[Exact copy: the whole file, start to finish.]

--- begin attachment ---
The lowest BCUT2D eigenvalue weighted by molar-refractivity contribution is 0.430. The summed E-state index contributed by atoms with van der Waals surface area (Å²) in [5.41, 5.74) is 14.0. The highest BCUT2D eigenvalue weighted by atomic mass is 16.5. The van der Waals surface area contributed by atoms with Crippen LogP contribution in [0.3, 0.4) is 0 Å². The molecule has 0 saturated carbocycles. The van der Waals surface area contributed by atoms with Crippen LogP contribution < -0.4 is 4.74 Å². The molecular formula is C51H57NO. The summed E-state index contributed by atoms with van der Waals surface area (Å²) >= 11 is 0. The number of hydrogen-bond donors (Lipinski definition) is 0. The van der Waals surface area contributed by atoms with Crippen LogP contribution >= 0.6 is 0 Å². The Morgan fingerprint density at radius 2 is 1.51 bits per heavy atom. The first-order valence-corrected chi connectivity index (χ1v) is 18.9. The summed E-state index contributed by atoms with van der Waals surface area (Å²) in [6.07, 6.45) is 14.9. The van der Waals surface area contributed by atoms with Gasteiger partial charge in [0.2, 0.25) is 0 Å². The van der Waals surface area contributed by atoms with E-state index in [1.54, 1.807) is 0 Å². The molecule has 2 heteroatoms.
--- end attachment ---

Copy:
The lowest BCUT2D eigenvalue weighted by molar-refractivity contribution is 0.430. The summed E-state index contributed by atoms with van der Waals surface area (Å²) in [5.41, 5.74) is 14.0. The highest BCUT2D eigenvalue weighted by atomic mass is 16.5. The van der Waals surface area contributed by atoms with Crippen LogP contribution in [0.3, 0.4) is 0 Å². The molecule has 0 saturated carbocycles. The van der Waals surface area contributed by atoms with Crippen LogP contribution < -0.4 is 4.74 Å². The molecular formula is C51H57NO. The summed E-state index contributed by atoms with van der Waals surface area (Å²) >= 11 is 0. The number of hydrogen-bond donors (Lipinski definition) is 0. The van der Waals surface area contributed by atoms with Crippen LogP contribution >= 0.6 is 0 Å². The Morgan fingerprint density at radius 2 is 1.51 bits per heavy atom. The first-order valence-corrected chi connectivity index (χ1v) is 18.9. The summed E-state index contributed by atoms with van der Waals surface area (Å²) in [6.07, 6.45) is 14.9. The van der Waals surface area contributed by atoms with Gasteiger partial charge in [0.2, 0.25) is 0 Å². The van der Waals surface area contributed by atoms with E-state index in [1.54, 1.807) is 0 Å². The molecule has 2 heteroatoms.